Coda File System

Re: Coda on FreeBSD 9?

From: <>
Date: Tue, 17 Jan 2012 09:43:36 +0100
On Mon, Jan 16, 2012 at 01:55:21PM -0500, Greg Troxel wrote:
>   "coda_inactive: 0xNNNNNNNN usecount 1"

> yes, just informational as I was attempting to track something else
> down.  I think usecount is expected to be 1 when coda_inactive is
> called, and I have updated what will be NetBSD 6 to not print if it's 1.


> I dimly recall the directory issue is alignment and skipping over the
> end of 4K pages or some such.  So I did:

I guess so. BSD aligns directory entries on page boundaries
while ext2 in Linux does not.

> 1) Does coda have a directory format?  Or are directories all in
> metadata and synthesized?
> 2) When you open a directory, does venus synthesize content from some
> other format?  What format is it targetting?

Directories are stored in some internal form in RVM on the servers
but venus yields a directory in an ext2-compatible format:

struct venus_dirent {
        unsigned int    d_fileno;               /* file number of entry */
        unsigned short  d_reclen;               /* length of this record */
        unsigned char   d_type;                 /* file type, see below */
        unsigned char   d_namlen;               /* length of string in d_name */
        char            d_name[CODA_MAXNAMLEN + 1];/* name must be no longer tha
n this */

This happens to work well on Linux but probably is not handled
properly in the BSD kernel Coda code.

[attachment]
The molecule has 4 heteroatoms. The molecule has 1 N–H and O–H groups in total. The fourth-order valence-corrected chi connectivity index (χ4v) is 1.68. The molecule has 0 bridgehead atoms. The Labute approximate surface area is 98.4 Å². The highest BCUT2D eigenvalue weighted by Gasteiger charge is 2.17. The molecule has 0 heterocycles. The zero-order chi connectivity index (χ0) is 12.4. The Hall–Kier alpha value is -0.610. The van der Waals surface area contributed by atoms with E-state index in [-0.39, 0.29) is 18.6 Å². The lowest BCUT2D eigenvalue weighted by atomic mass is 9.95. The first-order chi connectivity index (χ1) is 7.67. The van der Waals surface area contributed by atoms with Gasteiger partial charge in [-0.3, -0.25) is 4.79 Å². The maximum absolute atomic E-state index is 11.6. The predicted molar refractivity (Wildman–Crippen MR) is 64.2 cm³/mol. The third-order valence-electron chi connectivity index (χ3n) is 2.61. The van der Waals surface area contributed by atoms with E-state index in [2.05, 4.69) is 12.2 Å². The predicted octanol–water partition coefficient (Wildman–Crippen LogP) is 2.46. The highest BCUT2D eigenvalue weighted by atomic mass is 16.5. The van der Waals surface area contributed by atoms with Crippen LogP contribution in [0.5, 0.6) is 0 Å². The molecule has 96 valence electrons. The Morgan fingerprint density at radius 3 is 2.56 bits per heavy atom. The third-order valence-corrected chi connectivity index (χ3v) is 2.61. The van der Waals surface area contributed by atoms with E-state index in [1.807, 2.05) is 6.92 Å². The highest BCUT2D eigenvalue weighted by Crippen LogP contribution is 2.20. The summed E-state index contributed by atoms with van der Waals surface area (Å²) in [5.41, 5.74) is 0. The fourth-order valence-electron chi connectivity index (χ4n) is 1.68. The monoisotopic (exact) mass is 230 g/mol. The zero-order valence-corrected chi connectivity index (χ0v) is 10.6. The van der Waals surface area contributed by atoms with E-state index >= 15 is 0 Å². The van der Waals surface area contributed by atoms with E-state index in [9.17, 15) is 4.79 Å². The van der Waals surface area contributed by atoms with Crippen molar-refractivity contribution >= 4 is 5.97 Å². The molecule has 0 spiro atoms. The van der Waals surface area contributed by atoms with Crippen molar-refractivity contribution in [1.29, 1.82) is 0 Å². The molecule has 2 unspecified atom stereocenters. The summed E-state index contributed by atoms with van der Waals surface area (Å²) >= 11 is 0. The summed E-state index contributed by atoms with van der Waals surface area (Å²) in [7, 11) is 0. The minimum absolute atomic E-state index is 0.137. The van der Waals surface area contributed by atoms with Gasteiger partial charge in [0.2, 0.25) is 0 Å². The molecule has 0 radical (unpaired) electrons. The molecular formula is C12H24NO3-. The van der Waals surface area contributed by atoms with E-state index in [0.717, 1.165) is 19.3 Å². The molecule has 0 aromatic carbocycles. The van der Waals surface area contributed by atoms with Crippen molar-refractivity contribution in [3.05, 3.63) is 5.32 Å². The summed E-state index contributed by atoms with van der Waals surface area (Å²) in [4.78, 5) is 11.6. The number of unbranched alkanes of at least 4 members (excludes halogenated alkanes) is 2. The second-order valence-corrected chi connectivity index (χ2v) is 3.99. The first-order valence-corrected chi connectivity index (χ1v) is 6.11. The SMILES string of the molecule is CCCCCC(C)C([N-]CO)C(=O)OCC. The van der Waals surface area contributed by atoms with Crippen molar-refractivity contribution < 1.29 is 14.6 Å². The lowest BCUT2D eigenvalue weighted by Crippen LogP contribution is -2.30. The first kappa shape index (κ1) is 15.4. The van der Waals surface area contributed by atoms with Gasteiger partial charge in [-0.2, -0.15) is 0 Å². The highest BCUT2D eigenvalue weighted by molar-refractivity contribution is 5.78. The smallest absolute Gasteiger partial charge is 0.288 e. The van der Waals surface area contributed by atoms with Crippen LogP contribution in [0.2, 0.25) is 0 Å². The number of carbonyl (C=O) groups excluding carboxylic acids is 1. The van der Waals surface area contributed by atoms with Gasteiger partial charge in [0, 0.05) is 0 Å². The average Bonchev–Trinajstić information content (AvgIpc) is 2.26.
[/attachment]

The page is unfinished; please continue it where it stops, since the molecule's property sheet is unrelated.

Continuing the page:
Apparently it is somehow handled in the ext2 in *BSD. May be this code could be
reused for the Coda module?

> 3) On an operating system, people generally should be using readdir(),
> it seems.   How does readdir() in the coda vfs implementation work?

On Linux readdir() which is a library function calls getdents() which is
a system call and returns structures (different from the ext2 format
but common for all file systems)

struct linux_dirent {
    unsigned long  d_ino;     /* Inode number */
    unsigned long  d_off;     /* Offset to next linux_dirent */
    unsigned short d_reclen;  /* Length of this linux_dirent */
    char           d_name[];  /* Filename (null-terminated) */
                        /* length is actually (d_reclen - 2 -
                           offsetof(struct linux_dirent, d_name) */
    char           pad;       // Zero padding byte
    char           d_type;    // File type (only since Linux 2.6.4;
                              // offset is (d_reclen - 1))

I guess the BSD Linux ABI layer implements getdents() in a way which breaks
differently than the BSD readdir() on the directories received from venus.

Anyway it looks like we need another layer between the directory data from venus
and the data presented to the kernel. May be venus has to be taught to align
the entries on page boundaries, which should not confuse Linux per se.

I am not familiar with this part of the code but venus/ looks like
the place to begin with.

Received on 2012-01-17 03:54:38